Our targeted medicines Herceptin®, Perjeta® and Kadcyla® are continuing to transform the treatment of early and advanced HER2-positive breast cancer and, through our Tecentriq and ipatasertib clinical programmes, we hope to bring new treatment combinations to people with breast cancer, ultimately improving outcomes.

About Tecentriq

Tecentriq is a monoclonal antibody designed to bind with a protein called PD-L1, which is expressed on tumour cells and tumour-infiltrating immune cells, blocking its interactions with both PD-1 and B7.1 receptors. By inhibiting PD-L1, Tecentriq may enable the activation of T cells. Tecentriq is a cancer immunotherapy (CIT) that has the potential to be used as a foundational combination partner with other immunotherapies, targeted medicines and various chemotherapies across a broad range of cancers. The development of Tecentriq and its clinical programme is based on our greater understanding of how the immune system interacts with tumours and how harnessing a person’s immune system combats cancer more effectively.

Tecentriq is approved in the US, EU and/or countries around the world, either alone or in combination with targeted therapies and/or chemotherapies in various forms of non-small cell and small cell lung cancer, certain types of metastatic urothelial cancer, and in PD-L1-positive triple-negative breast cancer.

About Roche in cancer immunotherapy

For more than 50 years, Roche has been developing medicines with the goal to redefine treatment in oncology. Today, we’re investing more than ever in our effort to bring innovative treatment options that help a person’s own immune system fight cancer.

By applying our seminal research in immune tumour profiling within the framework of the Roche-devised cancer immunity cycle, we are accelerating and expanding the transformative benefits with Tecentriq to a greater number of people living with cancer. Our cancer immunotherapy development programme takes a comprehensive approach in pursuing the goal of restoring cancer immunity to improve outcomes for patients.

To learn more about the Roche approach to cancer immunotherapy please follow this link: http://www.roche.com/research_and_development/what_we_are_working_on/oncology/cancer-immunotherapy.htm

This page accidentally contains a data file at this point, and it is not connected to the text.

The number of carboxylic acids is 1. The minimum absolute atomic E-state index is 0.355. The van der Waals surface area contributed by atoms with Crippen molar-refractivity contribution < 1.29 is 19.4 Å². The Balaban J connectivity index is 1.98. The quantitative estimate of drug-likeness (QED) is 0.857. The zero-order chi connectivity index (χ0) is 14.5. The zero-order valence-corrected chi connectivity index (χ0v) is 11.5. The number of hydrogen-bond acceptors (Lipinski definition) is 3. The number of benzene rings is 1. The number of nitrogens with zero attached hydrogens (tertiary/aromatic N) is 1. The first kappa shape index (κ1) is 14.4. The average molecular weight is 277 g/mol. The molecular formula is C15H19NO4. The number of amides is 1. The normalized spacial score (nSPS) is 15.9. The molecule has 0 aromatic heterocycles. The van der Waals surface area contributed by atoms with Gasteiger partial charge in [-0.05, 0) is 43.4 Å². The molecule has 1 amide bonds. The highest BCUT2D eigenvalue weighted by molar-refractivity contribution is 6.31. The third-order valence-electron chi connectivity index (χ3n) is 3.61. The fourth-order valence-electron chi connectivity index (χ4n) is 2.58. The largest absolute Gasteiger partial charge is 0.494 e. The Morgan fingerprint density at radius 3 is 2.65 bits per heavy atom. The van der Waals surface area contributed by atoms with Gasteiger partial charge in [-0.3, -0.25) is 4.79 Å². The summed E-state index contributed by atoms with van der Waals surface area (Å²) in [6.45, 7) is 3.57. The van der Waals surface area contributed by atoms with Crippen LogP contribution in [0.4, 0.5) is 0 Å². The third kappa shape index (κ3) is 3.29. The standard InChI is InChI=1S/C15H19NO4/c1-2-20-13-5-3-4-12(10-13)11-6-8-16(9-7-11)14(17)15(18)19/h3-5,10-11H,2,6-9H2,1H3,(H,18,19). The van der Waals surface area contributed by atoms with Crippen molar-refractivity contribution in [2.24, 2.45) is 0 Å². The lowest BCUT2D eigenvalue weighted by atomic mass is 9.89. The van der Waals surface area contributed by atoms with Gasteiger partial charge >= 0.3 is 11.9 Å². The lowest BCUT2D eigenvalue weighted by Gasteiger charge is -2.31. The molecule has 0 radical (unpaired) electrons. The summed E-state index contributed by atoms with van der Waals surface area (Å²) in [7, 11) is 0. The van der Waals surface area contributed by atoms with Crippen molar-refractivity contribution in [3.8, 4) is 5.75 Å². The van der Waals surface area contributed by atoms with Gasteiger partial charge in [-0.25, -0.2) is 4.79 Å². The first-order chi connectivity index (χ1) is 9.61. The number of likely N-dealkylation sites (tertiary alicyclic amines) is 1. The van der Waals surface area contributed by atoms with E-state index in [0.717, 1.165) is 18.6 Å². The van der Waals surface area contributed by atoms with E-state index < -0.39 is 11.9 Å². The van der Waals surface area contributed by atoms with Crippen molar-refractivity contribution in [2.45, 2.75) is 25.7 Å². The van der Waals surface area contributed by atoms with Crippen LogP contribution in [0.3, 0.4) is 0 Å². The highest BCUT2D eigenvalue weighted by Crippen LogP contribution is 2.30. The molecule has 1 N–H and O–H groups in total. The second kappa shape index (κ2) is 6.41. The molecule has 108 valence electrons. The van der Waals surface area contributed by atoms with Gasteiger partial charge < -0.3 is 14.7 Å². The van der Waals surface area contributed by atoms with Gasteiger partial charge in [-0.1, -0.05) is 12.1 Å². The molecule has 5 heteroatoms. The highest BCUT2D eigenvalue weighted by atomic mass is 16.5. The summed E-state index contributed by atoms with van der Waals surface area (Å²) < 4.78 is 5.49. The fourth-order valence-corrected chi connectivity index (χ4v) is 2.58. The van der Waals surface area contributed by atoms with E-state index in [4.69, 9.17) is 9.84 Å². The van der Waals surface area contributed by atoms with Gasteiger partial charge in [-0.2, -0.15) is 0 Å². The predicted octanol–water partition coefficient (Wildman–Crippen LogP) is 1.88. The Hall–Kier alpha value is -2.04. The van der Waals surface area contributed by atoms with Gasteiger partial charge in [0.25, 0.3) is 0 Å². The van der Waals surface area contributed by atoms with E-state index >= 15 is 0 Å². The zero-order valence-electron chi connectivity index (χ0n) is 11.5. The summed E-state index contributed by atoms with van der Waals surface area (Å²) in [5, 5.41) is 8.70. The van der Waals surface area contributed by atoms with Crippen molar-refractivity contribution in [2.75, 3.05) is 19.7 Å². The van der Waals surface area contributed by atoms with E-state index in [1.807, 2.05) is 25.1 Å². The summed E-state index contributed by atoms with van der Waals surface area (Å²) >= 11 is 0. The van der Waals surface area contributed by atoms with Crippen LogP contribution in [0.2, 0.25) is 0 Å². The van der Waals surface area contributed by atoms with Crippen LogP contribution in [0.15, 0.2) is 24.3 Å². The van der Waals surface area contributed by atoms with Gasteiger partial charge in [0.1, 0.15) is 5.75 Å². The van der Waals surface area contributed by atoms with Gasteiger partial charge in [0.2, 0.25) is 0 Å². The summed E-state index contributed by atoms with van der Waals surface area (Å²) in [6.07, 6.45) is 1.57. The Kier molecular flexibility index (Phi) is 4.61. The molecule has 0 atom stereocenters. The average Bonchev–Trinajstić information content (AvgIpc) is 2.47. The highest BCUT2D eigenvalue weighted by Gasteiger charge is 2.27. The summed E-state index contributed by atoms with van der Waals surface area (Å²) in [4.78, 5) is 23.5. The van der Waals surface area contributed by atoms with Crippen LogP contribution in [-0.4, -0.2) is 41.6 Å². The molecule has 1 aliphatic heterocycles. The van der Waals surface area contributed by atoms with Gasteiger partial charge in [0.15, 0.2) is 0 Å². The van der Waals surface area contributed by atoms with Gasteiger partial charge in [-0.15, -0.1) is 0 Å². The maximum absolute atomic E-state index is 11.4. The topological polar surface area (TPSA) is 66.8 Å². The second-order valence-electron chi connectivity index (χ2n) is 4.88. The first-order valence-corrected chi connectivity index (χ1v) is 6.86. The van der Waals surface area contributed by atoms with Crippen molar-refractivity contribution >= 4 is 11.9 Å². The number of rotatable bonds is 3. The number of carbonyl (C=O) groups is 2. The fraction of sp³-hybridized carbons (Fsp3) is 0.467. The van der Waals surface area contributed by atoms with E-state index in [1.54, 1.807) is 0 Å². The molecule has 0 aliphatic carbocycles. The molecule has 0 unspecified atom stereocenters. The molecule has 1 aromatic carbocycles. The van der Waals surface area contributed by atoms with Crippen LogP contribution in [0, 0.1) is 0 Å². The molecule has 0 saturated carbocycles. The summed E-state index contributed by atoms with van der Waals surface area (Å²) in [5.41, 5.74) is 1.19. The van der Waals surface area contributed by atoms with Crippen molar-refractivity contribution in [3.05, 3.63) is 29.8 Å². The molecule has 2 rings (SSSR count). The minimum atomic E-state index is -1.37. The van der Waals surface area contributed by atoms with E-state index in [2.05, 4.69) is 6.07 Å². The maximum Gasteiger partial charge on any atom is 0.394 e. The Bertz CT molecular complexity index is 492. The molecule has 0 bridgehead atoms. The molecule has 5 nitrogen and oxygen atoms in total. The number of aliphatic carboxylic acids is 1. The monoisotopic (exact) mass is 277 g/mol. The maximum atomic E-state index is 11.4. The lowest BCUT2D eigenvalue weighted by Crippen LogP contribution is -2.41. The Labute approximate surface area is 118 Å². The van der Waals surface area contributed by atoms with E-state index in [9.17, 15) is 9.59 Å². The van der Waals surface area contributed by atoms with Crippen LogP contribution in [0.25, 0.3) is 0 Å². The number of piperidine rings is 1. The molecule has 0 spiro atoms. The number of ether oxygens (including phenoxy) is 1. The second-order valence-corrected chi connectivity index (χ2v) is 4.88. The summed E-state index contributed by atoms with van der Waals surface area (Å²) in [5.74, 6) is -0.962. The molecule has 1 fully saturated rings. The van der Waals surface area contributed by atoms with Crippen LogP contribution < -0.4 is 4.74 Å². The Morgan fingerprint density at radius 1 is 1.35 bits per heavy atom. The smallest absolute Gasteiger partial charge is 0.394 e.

About Roche

Roche is a global pioneer in pharmaceuticals and diagnostics focused on advancing science to improve people’s lives. The combined strengths of pharmaceuticals and diagnostics under one roof have made Roche the leader in personalised healthcare – a strategy that aims to fit the right treatment to each patient in the best way possible.

Roche is the world’s largest biotech company, with truly differentiated medicines in oncology, immunology, infectious diseases, ophthalmology and diseases of the central nervous system. Roche is also the world leader in in vitro diagnostics and tissue-based cancer diagnostics, and a frontrunner in diabetes management.
Founded in 1896, Roche continues to search for better ways to prevent, diagnose and treat diseases and make a sustainable contribution to society. The company also aims to improve patient access to medical innovations by working with all relevant stakeholders. Thirty medicines developed by Roche are included in the World Health Organization Model Lists of Essential Medicines, among them life-saving antibiotics, antimalarials and cancer medicines. Moreover, for the tenth consecutive year, Roche has been recognised as the most sustainable company in the Pharmaceuticals Industry by the Dow Jones Sustainability Indices (DJSI).

The Roche Group, headquartered in Basel, Switzerland, is active in over 100 countries and in 2018 employed about 94,000 people worldwide. In 2018, Roche invested CHF 11 billion in R&D and posted sales of CHF 56.8 billion. Genentech, in the United States, is a wholly owned member of the Roche Group. Roche is the majority shareholder in Chugai Pharmaceutical, Japan. For more information, please visit www.roche.com.

All trademarks used or mentioned in this release are protected by law.

Abraxane is a registered trademark of Abraxis Bioscience, LLC, a wholly owned subsidiary of Celgene Corporation.

References

  1. Breast Cancer Factsheet. World Health Organization. Available from: http://gco.iarc.fr/today/data/factsheets/cancers/20-Breast-fact-sheet.pdf Accessed June 2019.
  2. Yao H et al. Triple-negative breast cancer: is there a treatment on the horizon? Oncotarget. 2017;8:1913–1924.
  3. BreastCancer.org. Triple-Negative Breast Cancer? Available from: https://www.breastcancer.org/symptoms/diagnosis/trip_neg?what Accessed May 2019.
  4. Cancer Treatment Centers of America. Triple-negative breast cancer risk factors. Available from: https://www.cancercenter.com/breast-cancer/risk-factors/tab/triple-negative-breast-cancer-risk-factors/ Accessed June 2019.
  5. Pal SK et al. Triple negative breast cancer: unmet medical needs. Breast Cancer Res Treat. 2011;125:627–636.